Way back in 1927, at the tail end of the prohibition era and just before Canada's current legislation governing the inter-provincial transportation and sale of liquor and spirits was passed, my grandpa, Andrew Peller, arrived in Canada with a dream of some day operating a winery. It took a few decades, but he finally realized that dream, opening the first Peller family winery in 1961.
Today, about 90 years later, I continue to pursue my family's vision as part of a vibrant and sophisticated Canadian wine industry that generates more than $9-billion in economic impact in Canada a year, with about 700 wineries, jobs for 37,000 Canadians and nearly four million tourist visits annually. No wonder the House of Commons Standing Committee on Finance, in its recent report on how to spur productivity and competitiveness in Canada, has recommended the introduction of a program to help further develop and expand the wine industry in Canada.
With all that has changed in the intervening years, how ironic is it that the impact of the Prohibition-era legislation, which gave provincial governments and liquor boards the right to restrict the delivery of wine from one province to another, is still being felt in 2017?
Five years ago, Bill C-311 (An Act to amend the Importation of Intoxicating Liquors Act) was passed in both the House of Commons and the Senate. The act partially lifted the federal prohibition on inter-provincial importation of wine, allowing it for personal use. Yet, as of today, only three provinces – British Columbia, Manitoba and Nova Scotia, representing less than 20 per cent of the Canadian population – have elected to permit direct wine delivery for personal use. What of the other 80 per cent of wine drinkers in this country?
Well, if a Canadian wine is not available from the liquor retail stores of their home provinces, they just can't access it. What a shame for Canadian wineries that cannot acquire new customers. What a shame for wine drinkers who cannot have an award-winning premium small-production wine delivered to them from an out-of-province winery.
Given the significant internal trade barriers, it is small surprise that wines produced in Canada have only 32 per cent of the domestic wines-sales market share, while imports enjoy 68 per cent of sales. Contrast our situation to that of other great wine countries, such as the United States, Chile, Argentina, France, Italy, Australia and New Zealand, where domestic wineries have the foundational right to ship directly to retail and consumers and therefore hold a significantly larger proportion of their home market. For example, in the United States, wineries are flourishing in every wine-producing state, with U.S. wines representing 68 per cent of all wines sold in that country.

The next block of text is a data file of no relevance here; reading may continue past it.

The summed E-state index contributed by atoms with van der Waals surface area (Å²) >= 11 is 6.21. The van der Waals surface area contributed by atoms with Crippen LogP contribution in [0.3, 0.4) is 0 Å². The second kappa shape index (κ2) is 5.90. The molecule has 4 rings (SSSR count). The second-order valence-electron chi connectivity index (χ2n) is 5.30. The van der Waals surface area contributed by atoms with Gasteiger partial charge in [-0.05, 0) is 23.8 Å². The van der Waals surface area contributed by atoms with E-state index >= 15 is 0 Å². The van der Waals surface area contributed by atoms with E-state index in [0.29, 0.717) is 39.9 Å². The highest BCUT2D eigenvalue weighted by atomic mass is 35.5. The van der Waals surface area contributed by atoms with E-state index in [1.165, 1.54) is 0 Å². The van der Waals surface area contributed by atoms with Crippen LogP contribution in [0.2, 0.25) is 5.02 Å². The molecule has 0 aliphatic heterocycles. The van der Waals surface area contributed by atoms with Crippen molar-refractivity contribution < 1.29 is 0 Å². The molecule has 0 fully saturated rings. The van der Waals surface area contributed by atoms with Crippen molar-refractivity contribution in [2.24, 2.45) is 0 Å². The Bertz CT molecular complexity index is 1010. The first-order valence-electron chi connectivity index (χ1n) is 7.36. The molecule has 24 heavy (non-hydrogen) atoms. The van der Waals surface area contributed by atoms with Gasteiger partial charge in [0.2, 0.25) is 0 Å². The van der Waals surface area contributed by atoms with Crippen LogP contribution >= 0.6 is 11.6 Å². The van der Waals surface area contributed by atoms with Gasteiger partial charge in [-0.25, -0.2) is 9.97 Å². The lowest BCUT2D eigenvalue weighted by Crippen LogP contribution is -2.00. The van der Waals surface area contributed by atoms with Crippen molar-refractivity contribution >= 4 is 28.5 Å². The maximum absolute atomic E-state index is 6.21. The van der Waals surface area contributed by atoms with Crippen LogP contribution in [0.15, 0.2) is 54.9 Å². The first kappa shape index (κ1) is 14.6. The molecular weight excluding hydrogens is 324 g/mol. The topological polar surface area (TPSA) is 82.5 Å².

In fact – more irony – thanks to international trade agreements and highly subsidized wine industries worldwide, foreign companies have easier access to consumers across our country than is available to a Canadian winery in one province that would like to sell its products to a consumer in another province.
Last week, the Supreme Court of Canada began to hear the Gérard Comeau case. As an intervenor in the Comeau case, the Canadian Vintners Association, of which I am a director, sees this as the best chance for success in tearing down barriers to trade. Providing direct-delivery privileges of Canadian wines will enable the industry to grow and thrive. This is essential. Opening a direct delivery channel will provide greater choice for the consumer, support the growth of the Canadian wine industry, create jobs and stimulate economic growth. It will increase sales for every winery in Canada and bring our industry into the 21st century.
Further, direct delivery enjoys the support of Canadians. According to a recent survey conducted for the Canadian Vintners Association, nearly all Canadians (87 per cent) believe that consumers should be permitted to order wine for delivery to their home from any Canadian winery located in any province. Similar proportions think Canada's agricultural and wine industries will benefit if there are more ways in which local wine can be purchased (88 per cent); and that consumers, too, will benefit if there are more convenient ways to purchase Canadian wine (85 per cent). Nearly as many (83 per cent) believe the wine industry in Canada will have the potential to grow and be a more robust source of employment with such a change.
The Court has the opportunity to strike down a long-standing misinterpretation of the Constitution Act of 1867, which has allowed for non-tariff trade barriers between provinces, such as the one on alcohol, to proliferate. They have the opportunity to begin to lay the foundation for a more coherent Canadian marketplace.
Earlier this year, the Standing Senate Committee on Banking, Trade and Commerce recommended that internal barriers to trade be removed, in this our sesquicentennial year, as a 150th birthday present to all Canadians. As the calendar pages flip inexorably forward to 2018, let's hope that the Supreme Court will seize the opportunity to play its part in making that 150th birthday wish come true.
John Peller is the CEO of Peller Estates Winery